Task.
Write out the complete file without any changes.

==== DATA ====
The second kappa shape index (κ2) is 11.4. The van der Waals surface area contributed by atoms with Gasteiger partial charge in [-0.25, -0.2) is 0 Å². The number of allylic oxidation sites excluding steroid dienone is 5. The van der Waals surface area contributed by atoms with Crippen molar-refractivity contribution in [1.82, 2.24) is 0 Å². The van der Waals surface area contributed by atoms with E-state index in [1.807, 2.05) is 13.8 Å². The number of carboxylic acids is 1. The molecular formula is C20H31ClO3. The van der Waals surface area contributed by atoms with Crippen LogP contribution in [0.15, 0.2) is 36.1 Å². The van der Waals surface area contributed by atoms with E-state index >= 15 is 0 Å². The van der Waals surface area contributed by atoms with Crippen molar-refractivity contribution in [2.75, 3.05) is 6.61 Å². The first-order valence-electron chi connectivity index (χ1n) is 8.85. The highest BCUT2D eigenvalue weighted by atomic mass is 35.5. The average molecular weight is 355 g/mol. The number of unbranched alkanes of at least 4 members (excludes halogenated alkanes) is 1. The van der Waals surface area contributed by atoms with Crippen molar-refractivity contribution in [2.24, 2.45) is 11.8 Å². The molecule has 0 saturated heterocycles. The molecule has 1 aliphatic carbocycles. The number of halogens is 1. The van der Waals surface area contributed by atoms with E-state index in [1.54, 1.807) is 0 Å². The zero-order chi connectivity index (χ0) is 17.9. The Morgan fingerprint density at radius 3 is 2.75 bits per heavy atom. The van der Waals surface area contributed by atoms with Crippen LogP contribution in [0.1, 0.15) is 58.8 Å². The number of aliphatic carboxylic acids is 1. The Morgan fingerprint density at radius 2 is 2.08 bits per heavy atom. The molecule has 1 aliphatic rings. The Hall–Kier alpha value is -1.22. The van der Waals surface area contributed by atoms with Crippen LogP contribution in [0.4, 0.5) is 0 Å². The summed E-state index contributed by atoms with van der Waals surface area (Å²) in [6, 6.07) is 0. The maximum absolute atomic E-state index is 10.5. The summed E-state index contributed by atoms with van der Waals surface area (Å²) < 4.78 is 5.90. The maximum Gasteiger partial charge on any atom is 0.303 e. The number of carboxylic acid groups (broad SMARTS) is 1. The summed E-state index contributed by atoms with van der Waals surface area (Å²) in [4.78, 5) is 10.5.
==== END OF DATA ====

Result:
The second kappa shape index (κ2) is 11.4. The van der Waals surface area contributed by atoms with Gasteiger partial charge in [-0.25, -0.2) is 0 Å². The number of allylic oxidation sites excluding steroid dienone is 5. The van der Waals surface area contributed by atoms with Crippen molar-refractivity contribution in [1.82, 2.24) is 0 Å². The van der Waals surface area contributed by atoms with E-state index in [1.807, 2.05) is 13.8 Å². The number of carboxylic acids is 1. The molecular formula is C20H31ClO3. The van der Waals surface area contributed by atoms with Crippen LogP contribution in [0.15, 0.2) is 36.1 Å². The van der Waals surface area contributed by atoms with E-state index >= 15 is 0 Å². The van der Waals surface area contributed by atoms with Crippen molar-refractivity contribution in [2.75, 3.05) is 6.61 Å². The first-order valence-electron chi connectivity index (χ1n) is 8.85. The highest BCUT2D eigenvalue weighted by atomic mass is 35.5. The average molecular weight is 355 g/mol. The number of unbranched alkanes of at least 4 members (excludes halogenated alkanes) is 1. The van der Waals surface area contributed by atoms with Crippen molar-refractivity contribution in [2.24, 2.45) is 11.8 Å². The molecule has 0 saturated heterocycles. The molecule has 1 aliphatic carbocycles. The number of halogens is 1. The van der Waals surface area contributed by atoms with E-state index in [1.54, 1.807) is 0 Å². The zero-order chi connectivity index (χ0) is 17.9. The Morgan fingerprint density at radius 3 is 2.75 bits per heavy atom. The van der Waals surface area contributed by atoms with Crippen LogP contribution in [0.1, 0.15) is 58.8 Å². The number of aliphatic carboxylic acids is 1. The Morgan fingerprint density at radius 2 is 2.08 bits per heavy atom. The molecule has 1 aliphatic rings. The Hall–Kier alpha value is -1.22. The van der Waals surface area contributed by atoms with Crippen LogP contribution in [0.4, 0.5) is 0 Å². The summed E-state index contributed by atoms with van der Waals surface area (Å²) in [6, 6.07) is 0. The maximum absolute atomic E-state index is 10.5. The summed E-state index contributed by atoms with van der Waals surface area (Å²) < 4.78 is 5.90. The maximum Gasteiger partial charge on any atom is 0.303 e. The number of carboxylic acid groups (broad SMARTS) is 1. The summed E-state index contributed by atoms with van der Waals surface area (Å²) in [4.78, 5) is 10.5.